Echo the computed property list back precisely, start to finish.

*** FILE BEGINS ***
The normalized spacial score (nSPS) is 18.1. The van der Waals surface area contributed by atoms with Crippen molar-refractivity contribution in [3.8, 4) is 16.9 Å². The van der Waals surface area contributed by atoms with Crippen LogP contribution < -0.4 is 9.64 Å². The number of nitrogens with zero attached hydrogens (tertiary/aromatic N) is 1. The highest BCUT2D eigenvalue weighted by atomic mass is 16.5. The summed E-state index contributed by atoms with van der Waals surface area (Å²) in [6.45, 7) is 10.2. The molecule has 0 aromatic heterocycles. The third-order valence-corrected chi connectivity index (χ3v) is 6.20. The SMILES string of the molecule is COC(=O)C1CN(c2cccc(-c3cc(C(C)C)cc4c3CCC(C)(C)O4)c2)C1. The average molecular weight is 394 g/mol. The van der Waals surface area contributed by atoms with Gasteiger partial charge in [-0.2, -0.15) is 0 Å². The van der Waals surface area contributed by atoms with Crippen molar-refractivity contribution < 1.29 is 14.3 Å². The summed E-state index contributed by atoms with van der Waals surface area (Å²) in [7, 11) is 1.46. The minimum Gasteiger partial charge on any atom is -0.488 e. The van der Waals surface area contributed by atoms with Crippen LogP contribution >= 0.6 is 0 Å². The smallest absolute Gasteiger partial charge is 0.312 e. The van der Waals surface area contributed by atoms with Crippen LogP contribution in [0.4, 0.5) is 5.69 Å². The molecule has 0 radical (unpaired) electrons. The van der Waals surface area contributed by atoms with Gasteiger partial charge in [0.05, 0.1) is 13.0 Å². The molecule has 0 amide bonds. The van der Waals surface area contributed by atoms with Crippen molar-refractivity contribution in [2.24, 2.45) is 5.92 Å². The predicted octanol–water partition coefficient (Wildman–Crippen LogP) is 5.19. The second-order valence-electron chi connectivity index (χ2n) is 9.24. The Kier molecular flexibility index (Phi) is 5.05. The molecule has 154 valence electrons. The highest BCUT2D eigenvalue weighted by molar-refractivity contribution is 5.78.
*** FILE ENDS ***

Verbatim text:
The normalized spacial score (nSPS) is 18.1. The van der Waals surface area contributed by atoms with Crippen molar-refractivity contribution in [3.8, 4) is 16.9 Å². The van der Waals surface area contributed by atoms with Crippen LogP contribution < -0.4 is 9.64 Å². The number of nitrogens with zero attached hydrogens (tertiary/aromatic N) is 1. The highest BCUT2D eigenvalue weighted by atomic mass is 16.5. The summed E-state index contributed by atoms with van der Waals surface area (Å²) in [6.45, 7) is 10.2. The molecule has 0 aromatic heterocycles. The third-order valence-corrected chi connectivity index (χ3v) is 6.20. The SMILES string of the molecule is COC(=O)C1CN(c2cccc(-c3cc(C(C)C)cc4c3CCC(C)(C)O4)c2)C1. The average molecular weight is 394 g/mol. The van der Waals surface area contributed by atoms with Gasteiger partial charge in [-0.2, -0.15) is 0 Å². The van der Waals surface area contributed by atoms with Crippen molar-refractivity contribution < 1.29 is 14.3 Å². The summed E-state index contributed by atoms with van der Waals surface area (Å²) in [7, 11) is 1.46. The minimum Gasteiger partial charge on any atom is -0.488 e. The van der Waals surface area contributed by atoms with Crippen LogP contribution >= 0.6 is 0 Å². The smallest absolute Gasteiger partial charge is 0.312 e. The van der Waals surface area contributed by atoms with Crippen LogP contribution in [0.4, 0.5) is 5.69 Å². The molecule has 0 radical (unpaired) electrons. The van der Waals surface area contributed by atoms with Gasteiger partial charge in [0.05, 0.1) is 13.0 Å². The molecule has 0 amide bonds. The van der Waals surface area contributed by atoms with Crippen molar-refractivity contribution in [2.24, 2.45) is 5.92 Å². The predicted octanol–water partition coefficient (Wildman–Crippen LogP) is 5.19. The second-order valence-electron chi connectivity index (χ2n) is 9.24. The Kier molecular flexibility index (Phi) is 5.05. The molecule has 154 valence electrons. The highest BCUT2D eigenvalue weighted by molar-refractivity contribution is 5.78.